Under ethical guidelines drawn up by Germany, the software that controls driverless cars must be programmed to avoid injury or death of people at all costs. This means when an accident is unavoidable, the algorithm must choose the action which will hurt people the least - even if it means killing the driver to avoid killing a child crossing the road. 

Of course, this raises a huge ethical dilemma: while we're already forced to make split second decisions on the road, should a car be programmed to make those decisions for us? 

According to iMOVE CRC, a consortium of science and industry designed to bring driverless technology to the market, driverless cars will be programmed with a "relative negative consequence" of impact and will always choose the "least bad" option. 

What are the laws with driverless cars?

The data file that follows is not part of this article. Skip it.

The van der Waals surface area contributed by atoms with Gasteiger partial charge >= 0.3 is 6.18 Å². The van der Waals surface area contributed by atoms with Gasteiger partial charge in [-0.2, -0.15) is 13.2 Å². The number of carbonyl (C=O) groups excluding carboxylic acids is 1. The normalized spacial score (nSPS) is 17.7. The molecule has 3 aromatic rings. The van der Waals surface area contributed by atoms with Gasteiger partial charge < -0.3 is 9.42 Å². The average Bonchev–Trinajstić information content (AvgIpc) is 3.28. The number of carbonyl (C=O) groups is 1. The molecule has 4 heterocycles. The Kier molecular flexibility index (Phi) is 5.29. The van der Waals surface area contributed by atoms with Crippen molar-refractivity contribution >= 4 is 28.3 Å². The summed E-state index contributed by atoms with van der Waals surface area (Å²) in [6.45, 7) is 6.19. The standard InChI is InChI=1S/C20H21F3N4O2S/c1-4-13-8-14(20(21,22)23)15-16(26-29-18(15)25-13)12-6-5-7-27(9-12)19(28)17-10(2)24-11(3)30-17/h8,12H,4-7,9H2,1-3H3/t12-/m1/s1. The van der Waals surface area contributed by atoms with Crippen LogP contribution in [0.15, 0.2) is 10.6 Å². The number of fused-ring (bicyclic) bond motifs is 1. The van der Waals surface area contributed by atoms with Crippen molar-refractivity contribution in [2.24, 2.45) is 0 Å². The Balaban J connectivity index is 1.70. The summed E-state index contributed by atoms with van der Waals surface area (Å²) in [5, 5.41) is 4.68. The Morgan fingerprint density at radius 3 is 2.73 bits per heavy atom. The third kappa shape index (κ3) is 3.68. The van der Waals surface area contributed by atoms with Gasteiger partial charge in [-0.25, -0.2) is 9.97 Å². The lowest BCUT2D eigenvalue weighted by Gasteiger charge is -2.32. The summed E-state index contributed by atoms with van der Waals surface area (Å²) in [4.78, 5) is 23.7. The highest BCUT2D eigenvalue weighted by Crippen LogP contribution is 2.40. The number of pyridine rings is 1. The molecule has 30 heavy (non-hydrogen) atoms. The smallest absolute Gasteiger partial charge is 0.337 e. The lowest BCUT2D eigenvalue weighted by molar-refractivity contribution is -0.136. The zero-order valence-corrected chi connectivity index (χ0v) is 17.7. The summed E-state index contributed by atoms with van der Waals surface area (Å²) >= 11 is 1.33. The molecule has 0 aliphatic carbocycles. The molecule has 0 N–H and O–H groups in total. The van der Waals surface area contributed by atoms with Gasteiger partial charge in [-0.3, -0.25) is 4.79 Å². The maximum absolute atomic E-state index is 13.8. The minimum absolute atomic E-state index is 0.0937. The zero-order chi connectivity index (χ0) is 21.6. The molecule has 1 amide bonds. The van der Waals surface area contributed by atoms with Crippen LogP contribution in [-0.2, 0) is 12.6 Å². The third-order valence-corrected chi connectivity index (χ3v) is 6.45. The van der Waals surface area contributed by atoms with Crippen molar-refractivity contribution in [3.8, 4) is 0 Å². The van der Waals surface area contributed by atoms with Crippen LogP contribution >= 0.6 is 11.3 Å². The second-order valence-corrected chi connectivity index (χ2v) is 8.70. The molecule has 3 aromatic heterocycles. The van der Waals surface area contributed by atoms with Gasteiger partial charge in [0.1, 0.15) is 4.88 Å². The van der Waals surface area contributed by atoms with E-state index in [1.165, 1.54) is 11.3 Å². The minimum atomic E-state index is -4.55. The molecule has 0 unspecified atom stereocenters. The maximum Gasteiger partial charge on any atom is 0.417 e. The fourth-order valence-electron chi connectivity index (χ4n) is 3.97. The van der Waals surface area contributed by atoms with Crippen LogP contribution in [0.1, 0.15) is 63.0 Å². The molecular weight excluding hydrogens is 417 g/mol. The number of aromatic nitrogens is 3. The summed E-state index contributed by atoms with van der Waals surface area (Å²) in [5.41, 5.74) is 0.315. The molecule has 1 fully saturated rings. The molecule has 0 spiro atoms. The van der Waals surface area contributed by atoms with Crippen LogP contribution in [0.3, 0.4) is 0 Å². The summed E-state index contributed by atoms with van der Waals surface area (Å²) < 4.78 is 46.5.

When a car is essentially driving itself, who's held responsible for accidents? Is it the car's fault or the programmers? 

Henry Silvester, Principal at Barry.Nilsson. Lawyers said criminal responsibility hasn't been explored in Australia yet.

"We do not have laws for the general public in Australia yet for autonomous vehicles," Mr Silvester told loans.com.au.

"The laws may follow the UK or Germany in which case the vehicle should have a ‘black box’ from which data can be retrieved after an accident to determine whether the autonomous function or the human was operating the vehicle."

Mr Silvester said that under proposed changes to Compulsory Third Party (CTP) insurance laws, injured people would most likely seek compensation from the CTP insurer of the vehicle that caused the injury much the same as they do now.

He said it was certainly possible traffic codes would need to be rewritten to accommodate self-driving cars. 

"That will depend on how they (the cars) are introduced," Mr Silvester said.

"For example, if they are provided with a designated lane like buses."

What could driverless cars be used for?